But, I was being a good sport. I turned the heat on in the house. I wore my winter jacket outside (sometimes with a scarf). And I had myself all geared up for cold weather comfort food.
And then, something strange happened. The frosty 36ºF days suddenly became balmy 69ºF days. The sun came out. Woodland creatures crept out of their premature hibernation and began to frolick once again. And a day lily in my garden burst into spontaneous autumn bloom (seriously, folks -- I wish I had taken a picture).
For some reason, it seemed wrong to blog about risotto when I could pull out the stops and hearken back to one of those luscious late summer dishes that makes your head swim with lusciousness. And so, I changed my mind.
Instead of hauling out the photos of that risotto, I took a mental journey back to those warm September days when the garden was ripe with cherry tomatoes. I thought back to the delicious end-of-summer lasagnette that's become a tradition at our house. Layers of delicious fried eggplant, roasted cherry tomato sauce, tangy goat cheese, salty parmesan, and plenty of Italian parsley.
Yeah, this was the sort of food I was in the mood for.
Just look at those gorgeous fruits. Succulent. Sweet. Bursting with pure tomato flavor.
On this particular occasion, I took about 4-6 cups of the tomatoes and placed them on a roasting pan in a 425ºF oven with a few nice long sprigs of fresh rosemary.
They sweltered, and burst. Their sugars caramelized and their juices mingled with the flavors of the rosemary branches.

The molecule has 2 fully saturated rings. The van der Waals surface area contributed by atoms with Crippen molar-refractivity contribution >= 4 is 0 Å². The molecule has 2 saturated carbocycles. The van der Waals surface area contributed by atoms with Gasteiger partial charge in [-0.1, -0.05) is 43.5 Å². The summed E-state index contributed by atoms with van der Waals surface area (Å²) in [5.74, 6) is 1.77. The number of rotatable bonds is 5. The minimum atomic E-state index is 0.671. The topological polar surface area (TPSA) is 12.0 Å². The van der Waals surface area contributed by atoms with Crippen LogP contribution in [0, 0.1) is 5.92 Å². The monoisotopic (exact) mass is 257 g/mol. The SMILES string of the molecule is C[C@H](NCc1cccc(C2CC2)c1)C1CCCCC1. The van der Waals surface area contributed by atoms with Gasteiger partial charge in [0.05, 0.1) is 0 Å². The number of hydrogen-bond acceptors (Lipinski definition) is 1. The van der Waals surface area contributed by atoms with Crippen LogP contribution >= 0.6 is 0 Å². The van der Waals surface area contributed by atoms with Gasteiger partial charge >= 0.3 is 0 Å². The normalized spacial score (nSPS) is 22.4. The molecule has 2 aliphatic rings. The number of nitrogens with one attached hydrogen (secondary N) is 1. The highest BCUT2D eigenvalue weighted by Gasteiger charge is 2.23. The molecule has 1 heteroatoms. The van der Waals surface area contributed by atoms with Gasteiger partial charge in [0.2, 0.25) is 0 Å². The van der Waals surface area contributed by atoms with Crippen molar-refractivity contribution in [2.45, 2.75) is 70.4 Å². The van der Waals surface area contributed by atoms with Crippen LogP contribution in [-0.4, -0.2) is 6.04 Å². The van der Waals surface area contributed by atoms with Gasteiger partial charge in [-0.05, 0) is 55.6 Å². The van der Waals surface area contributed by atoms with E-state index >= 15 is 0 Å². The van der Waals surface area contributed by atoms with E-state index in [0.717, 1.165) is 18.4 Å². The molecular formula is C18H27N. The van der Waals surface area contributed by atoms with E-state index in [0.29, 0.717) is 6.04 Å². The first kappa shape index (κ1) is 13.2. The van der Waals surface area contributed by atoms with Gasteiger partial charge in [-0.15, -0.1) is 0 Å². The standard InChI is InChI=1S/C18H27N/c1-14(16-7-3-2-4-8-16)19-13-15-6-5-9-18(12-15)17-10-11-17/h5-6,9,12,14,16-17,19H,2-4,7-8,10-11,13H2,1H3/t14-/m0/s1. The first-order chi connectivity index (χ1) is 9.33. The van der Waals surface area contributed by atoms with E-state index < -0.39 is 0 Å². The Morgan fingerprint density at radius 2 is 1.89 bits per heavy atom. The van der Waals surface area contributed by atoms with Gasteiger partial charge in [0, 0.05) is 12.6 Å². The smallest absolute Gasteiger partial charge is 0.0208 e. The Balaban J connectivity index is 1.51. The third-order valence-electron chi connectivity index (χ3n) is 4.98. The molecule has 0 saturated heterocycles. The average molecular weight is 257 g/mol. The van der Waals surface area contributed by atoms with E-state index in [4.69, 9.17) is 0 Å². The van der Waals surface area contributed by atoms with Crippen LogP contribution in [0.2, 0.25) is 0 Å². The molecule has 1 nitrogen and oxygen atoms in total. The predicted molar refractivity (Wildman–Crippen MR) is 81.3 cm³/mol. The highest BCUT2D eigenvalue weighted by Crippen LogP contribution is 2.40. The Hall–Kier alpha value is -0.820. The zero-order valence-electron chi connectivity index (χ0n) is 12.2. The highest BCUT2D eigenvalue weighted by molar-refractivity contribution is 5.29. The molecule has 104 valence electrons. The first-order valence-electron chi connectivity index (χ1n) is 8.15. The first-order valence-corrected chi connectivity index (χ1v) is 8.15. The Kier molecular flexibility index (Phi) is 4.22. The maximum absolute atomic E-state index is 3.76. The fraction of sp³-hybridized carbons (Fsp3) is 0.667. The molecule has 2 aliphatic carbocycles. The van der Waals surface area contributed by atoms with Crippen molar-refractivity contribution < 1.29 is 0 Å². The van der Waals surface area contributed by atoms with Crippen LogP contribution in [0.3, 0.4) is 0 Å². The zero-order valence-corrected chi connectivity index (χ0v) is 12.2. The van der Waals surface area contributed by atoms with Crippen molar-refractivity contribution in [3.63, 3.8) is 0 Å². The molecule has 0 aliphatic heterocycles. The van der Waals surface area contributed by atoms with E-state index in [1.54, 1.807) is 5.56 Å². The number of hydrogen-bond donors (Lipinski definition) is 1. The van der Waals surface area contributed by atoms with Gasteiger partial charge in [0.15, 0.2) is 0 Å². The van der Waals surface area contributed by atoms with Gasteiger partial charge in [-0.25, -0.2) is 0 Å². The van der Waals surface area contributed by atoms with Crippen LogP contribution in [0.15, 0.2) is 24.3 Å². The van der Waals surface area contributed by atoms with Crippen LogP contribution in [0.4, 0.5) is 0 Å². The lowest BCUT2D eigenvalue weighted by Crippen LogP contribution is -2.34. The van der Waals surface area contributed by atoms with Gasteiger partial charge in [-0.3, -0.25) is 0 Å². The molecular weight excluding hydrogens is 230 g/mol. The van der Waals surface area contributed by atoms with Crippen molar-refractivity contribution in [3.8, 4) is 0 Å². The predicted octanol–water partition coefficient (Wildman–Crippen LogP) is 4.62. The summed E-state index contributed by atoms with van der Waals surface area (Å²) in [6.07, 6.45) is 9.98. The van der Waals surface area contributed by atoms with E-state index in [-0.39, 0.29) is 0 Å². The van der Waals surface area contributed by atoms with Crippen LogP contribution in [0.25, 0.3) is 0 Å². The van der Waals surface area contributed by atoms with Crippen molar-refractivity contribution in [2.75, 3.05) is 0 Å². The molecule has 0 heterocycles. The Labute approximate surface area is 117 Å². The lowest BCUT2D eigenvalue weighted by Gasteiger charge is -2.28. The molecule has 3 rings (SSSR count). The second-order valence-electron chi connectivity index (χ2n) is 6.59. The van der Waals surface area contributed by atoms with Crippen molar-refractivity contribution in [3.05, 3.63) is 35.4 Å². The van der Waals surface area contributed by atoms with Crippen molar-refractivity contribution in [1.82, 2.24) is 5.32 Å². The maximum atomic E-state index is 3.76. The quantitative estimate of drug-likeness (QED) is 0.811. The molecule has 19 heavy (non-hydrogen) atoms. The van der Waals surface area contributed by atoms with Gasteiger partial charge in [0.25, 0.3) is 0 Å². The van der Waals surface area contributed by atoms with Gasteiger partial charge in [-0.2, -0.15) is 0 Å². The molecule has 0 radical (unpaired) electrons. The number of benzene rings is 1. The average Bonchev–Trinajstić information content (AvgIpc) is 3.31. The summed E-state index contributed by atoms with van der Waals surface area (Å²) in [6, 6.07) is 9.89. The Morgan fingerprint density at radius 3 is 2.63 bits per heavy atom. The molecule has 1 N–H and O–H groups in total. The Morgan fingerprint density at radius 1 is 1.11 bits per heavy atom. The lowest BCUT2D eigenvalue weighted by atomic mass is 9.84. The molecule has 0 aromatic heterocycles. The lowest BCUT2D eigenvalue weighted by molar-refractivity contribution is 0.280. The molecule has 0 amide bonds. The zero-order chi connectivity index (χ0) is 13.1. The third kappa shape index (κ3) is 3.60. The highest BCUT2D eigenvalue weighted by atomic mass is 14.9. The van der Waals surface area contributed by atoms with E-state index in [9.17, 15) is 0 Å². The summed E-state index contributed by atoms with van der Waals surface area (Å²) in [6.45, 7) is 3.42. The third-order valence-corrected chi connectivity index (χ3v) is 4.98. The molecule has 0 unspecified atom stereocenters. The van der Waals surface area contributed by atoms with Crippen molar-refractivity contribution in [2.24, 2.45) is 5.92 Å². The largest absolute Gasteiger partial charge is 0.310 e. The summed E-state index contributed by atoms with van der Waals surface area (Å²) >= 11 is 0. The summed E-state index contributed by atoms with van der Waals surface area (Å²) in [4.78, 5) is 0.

I sauteed about 2 cups of red bell pepper and about the same amount of onion in olive oil. I added 2 cups of uber flavorful homemade chicken stock, a bay leaf, and all those luscious tomatoes. And I let the sauce simmer away for about 30-35 minutes.
Meanwhile, I turned my attention to the eggplant I'd picked up at the farmer's market. And took a sip of the glass of wine Peef poured me while I was making the sauce.
I sliced it thinly, salted it liberally, and then left it to drain for about a 1/2 hour or so; then, I rinsed them briefly and dried them thoroughly. Now, I know that there are skeptics among you -- skeptics who scoff at salting eggplant. Who claim that eggplants don't NEED to be salted. And maybe that's true. But, I'm not into doing extra work if there's no pay off.
In this case, I didn't salt the eggplants because I feared they were bitter; rather, I wanted to draw out some of the moisture from the fruits. This accomplishes three things: 1) It firms the flesh of the eggplant, which renders them texturally more pleasing for the lasagnette; 2) It adds a bit of flavor to the dense eggplant flesh; and 3) A salted (and dried) eggplant will absorb less oil when fried.
I seasoned some flour with salt, pepper, and garlic, and dredged the eggplant. When every slice was nicely powedered, I shallow fried every last piece of it in olive oil.
Then, the assembly of the lasagnette began. First a layer of sauce on the bottom of the pan.
Then, layers of eggplant, crumbled fresh goat cheese, chopped parsley, and parmesan cheese. And repeat. Keep layering until you've used up every last bit of eggplant. Then, top with bread crumbs and additional parmesan cheese. Bake at 375ºF for about 30 minutes, or until the lasagnette is browned and bubbles slightly along the edges.
Serve up the lasagnette in generous slices with a bit of extra cheese. Maybe a nice salad alongside.
A pan feeds 6-8 easily. Leftovers are amazing. And it freezes beautifully. In fact, we just ate the last of this batch a couple of weeks ago in the midst of a cold snap. And it was perfect.
Thick Roasted Cherry Tomato Sauce
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